Newcastle came into their game at the Emirates significant underdogs, though in good spirits coming off a strong win last weekend against aggressive long-time rivals Sunderland. The first half was one of frustration for Arsenal, with Fabregas’ strike against the crossbar the only time the 22 year old Dutch goalkeeper Krul let a ball past (a triumphant return against the team who put 4 past him in recent Carling Cup play). Walcott was unlucky against the woodwork in the second half, but overall Krul made some top-notch saves to kept Newcastle in the lead.
Arsenal tried and tried, but couldn’t penetrate a compact and organized Newcastle defense. The team in black and white collapsed around the Arsenal playmakers as they crossed midfield, cutting off distribution through the center. They also did well to quickly pressure the Gunner’s wingers when they had possession, isolating them and forcing turnovers.
Of particular note was Andy Carroll. The big leaping forward who scored the winning goal for the Magpies was all over the filed, winning balls in defense and forcing the issue in attack.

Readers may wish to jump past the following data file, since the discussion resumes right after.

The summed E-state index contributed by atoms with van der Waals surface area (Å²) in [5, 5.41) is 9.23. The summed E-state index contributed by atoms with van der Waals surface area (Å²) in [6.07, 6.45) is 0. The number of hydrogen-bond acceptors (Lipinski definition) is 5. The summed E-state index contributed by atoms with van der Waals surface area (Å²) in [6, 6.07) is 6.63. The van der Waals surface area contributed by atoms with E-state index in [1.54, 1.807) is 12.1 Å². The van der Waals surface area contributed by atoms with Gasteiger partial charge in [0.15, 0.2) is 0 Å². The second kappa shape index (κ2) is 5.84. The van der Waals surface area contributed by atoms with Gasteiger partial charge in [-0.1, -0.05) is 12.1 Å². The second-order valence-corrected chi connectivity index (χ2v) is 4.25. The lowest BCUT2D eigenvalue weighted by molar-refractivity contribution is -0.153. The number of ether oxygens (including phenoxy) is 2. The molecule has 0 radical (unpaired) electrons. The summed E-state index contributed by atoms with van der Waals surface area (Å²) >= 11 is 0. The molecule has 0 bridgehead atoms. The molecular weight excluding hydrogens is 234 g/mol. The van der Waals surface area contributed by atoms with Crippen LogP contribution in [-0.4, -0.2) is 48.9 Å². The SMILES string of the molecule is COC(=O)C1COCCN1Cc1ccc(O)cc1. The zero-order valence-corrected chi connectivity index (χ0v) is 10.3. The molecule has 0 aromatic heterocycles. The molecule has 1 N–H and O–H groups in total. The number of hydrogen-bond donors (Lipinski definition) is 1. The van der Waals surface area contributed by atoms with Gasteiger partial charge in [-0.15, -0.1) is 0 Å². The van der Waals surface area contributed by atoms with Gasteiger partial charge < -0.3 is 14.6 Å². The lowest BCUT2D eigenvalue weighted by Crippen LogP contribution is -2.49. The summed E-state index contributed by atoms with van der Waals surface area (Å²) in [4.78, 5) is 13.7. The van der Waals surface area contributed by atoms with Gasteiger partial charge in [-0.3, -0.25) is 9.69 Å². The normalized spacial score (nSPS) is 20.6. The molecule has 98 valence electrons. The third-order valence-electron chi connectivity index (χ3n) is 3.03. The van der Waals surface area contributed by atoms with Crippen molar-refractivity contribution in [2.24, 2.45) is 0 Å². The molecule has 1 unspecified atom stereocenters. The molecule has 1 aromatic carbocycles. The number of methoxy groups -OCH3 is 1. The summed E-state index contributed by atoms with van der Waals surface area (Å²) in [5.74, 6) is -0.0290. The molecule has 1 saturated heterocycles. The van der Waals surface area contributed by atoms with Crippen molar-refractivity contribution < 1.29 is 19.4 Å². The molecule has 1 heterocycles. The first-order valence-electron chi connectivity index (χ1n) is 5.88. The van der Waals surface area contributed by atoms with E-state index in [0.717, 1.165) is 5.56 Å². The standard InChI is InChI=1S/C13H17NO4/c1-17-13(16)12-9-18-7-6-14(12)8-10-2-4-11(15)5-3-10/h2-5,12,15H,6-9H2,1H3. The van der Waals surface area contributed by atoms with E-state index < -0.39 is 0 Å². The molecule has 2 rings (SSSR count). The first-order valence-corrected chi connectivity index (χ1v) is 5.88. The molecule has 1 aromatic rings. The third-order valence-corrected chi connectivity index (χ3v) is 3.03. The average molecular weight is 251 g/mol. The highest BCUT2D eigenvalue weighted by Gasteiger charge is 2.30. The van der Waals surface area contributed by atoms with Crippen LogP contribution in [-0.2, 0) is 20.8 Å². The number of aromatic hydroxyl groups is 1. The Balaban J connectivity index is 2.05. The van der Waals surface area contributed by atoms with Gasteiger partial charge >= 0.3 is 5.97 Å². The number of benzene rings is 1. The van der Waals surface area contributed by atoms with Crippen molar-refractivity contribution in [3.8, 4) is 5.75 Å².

For this week’s chalkboard project, let’s take a look at the first 17 minutes of the second half. A crucial period for Arsenal (for any team really, ahead or behind), if they’d come out a changed, charged team they might have turned the game then and there and gone on to win. Pity to the home fans, their team were worse after the break. This little slice of the game is a fine example of how most of the match played out–in Newcastle’s favor.
As Newcastle plugged up the middle, then the wings, then the middle, and so on, Arsenal were forced to pass the ball laterally, with very few forays into more dangerous areas. They did try (132 total passes attempted) but Newcastle upset them enough to force 26 turnovers, concentrated dead in the center of the pitch where Fabregas’ magic would have otherwise been crafted.
On the chalkboards, Arsenal is moving left to right, and Newcastle right to left.